* U.S. mutual fund to launch clutch of tracker funds this yr
* Aims to offer access to active funds at budget rates
* To hire head of institutional business in UK
By Claire Milhench
LONDON, March 31 (Reuters) - U.S. mutual fund giant Vanguard is introducing a clutch of low-cost investment products in a move that could shake up the UK retail fund market and pension provision, a senior executive said on Tuesday.
The fund manager plans to launch a broad range of about a dozen low-cost index tracker funds for UK investors this year and will, over time, also look to offer access to active managers at low cost, as it does in the U.S. market.
“We would need to assess what the market needs, and which managers we could work with, but we can get the investment services wholesale and provide them to investors cheaply,” Tom Rampulla, managing director of Vanguard Investments UK, told Reuters.
In the U.S., Vanguard offers passive funds at an average total expense ratio (TER) of some 16-17 basis points, and access to actively managed funds at an average TER of 26-28 basis points. The total expense ratio is a measure of the total costs associated with managing and operating an investment fund.
If Vanguard can get close to this in the UK, it could force down costs across the market, where retail investors are charged an average TER of 145 basis points for active funds, according to Lipper data.
Sceptics have argued that Vanguard, which has $1.1 trillion under management globally, will struggle to match its low U.S. costs because of the difference in economies of scale, but Rampulla said the UK funds would be “competitively priced” initially.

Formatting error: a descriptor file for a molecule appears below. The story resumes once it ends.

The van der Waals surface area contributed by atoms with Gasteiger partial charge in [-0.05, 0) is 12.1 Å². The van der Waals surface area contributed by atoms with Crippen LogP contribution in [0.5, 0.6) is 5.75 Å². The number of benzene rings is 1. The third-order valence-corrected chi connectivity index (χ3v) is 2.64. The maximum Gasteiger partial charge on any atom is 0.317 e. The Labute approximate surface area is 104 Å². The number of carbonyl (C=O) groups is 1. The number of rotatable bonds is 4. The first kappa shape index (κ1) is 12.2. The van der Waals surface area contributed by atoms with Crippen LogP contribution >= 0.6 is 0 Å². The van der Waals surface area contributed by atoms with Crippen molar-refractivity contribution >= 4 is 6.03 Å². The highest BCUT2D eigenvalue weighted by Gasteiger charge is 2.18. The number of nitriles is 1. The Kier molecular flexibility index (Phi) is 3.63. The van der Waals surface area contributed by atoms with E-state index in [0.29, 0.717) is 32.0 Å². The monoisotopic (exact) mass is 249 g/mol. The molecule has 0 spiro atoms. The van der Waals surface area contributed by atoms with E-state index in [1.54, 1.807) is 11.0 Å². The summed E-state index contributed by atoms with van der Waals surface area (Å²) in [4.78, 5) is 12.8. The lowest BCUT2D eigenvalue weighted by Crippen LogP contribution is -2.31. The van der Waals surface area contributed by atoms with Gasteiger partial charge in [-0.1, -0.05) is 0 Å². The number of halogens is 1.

“And as assets grow and we become more operationally efficient, we will be able to lower expense ratios over time.”
Vanguard will keep costs down by delegating the investment management to teams in the United States and Brussels and scaling trading. It has also outsourced fund accounting and transfer agency functions to State Street.
Vanguard does not pay trail fees or commissions, and will work only with fee-based advisers, which it believes will become a larger part of the UK market. Rampulla said it was cheaper to pay for advice than to keep paying commissions over the lifetime of an investment.
To support its UK rollout, Vanguard is hiring sales advisers and customer services staff, aiming to have some 25 employees by year end. It will then build the team to some 40-50 people over the next three years, with senior management, sales and marketing, and analyst hires.
Vanguard is also about to start looking for a head of institutional business, to target both the traditional and defined contribution (DC) pension business in the UK.
“The opportunity today in the UK is in the traditional institutional business but that’s not exactly growing, and the DC market will grow over time. The DC market is a very high strategic initiative for us,” said Rampulla.